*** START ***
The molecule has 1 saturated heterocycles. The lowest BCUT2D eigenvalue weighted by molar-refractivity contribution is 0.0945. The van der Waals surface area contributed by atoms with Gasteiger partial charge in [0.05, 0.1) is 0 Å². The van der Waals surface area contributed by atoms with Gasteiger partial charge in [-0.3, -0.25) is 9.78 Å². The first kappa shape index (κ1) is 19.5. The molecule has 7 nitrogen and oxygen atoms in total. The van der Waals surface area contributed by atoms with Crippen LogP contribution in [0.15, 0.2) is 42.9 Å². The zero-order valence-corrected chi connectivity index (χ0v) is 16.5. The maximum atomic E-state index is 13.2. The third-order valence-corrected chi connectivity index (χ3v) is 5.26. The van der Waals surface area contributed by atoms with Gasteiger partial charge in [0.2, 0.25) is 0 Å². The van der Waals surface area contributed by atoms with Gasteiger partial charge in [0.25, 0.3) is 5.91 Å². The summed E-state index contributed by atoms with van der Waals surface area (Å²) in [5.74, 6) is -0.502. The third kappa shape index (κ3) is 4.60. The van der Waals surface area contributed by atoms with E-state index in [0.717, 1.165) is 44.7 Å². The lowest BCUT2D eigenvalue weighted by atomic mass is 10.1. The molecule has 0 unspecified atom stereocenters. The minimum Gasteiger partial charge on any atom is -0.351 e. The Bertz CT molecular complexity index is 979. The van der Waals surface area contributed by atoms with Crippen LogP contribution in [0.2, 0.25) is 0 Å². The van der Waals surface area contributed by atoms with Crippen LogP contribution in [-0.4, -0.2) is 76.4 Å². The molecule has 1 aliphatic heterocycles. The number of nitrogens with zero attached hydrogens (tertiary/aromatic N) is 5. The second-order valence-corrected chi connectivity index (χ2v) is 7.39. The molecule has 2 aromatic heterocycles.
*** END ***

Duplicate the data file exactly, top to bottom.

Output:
The molecule has 1 saturated heterocycles. The lowest BCUT2D eigenvalue weighted by molar-refractivity contribution is 0.0945. The van der Waals surface area contributed by atoms with Gasteiger partial charge in [0.05, 0.1) is 0 Å². The van der Waals surface area contributed by atoms with Gasteiger partial charge in [-0.3, -0.25) is 9.78 Å². The first kappa shape index (κ1) is 19.5. The molecule has 7 nitrogen and oxygen atoms in total. The van der Waals surface area contributed by atoms with Crippen LogP contribution in [0.15, 0.2) is 42.9 Å². The zero-order valence-corrected chi connectivity index (χ0v) is 16.5. The maximum atomic E-state index is 13.2. The third-order valence-corrected chi connectivity index (χ3v) is 5.26. The van der Waals surface area contributed by atoms with Gasteiger partial charge in [0.2, 0.25) is 0 Å². The van der Waals surface area contributed by atoms with Gasteiger partial charge in [0.25, 0.3) is 5.91 Å². The summed E-state index contributed by atoms with van der Waals surface area (Å²) in [5.74, 6) is -0.502. The third kappa shape index (κ3) is 4.60. The van der Waals surface area contributed by atoms with E-state index in [0.717, 1.165) is 44.7 Å². The lowest BCUT2D eigenvalue weighted by atomic mass is 10.1. The molecule has 0 unspecified atom stereocenters. The minimum Gasteiger partial charge on any atom is -0.351 e. The Bertz CT molecular complexity index is 979. The van der Waals surface area contributed by atoms with Crippen LogP contribution in [0.2, 0.25) is 0 Å². The van der Waals surface area contributed by atoms with Crippen LogP contribution in [-0.4, -0.2) is 76.4 Å². The molecule has 1 aliphatic heterocycles. The number of nitrogens with zero attached hydrogens (tertiary/aromatic N) is 5. The second-order valence-corrected chi connectivity index (χ2v) is 7.39. The molecule has 2 aromatic heterocycles.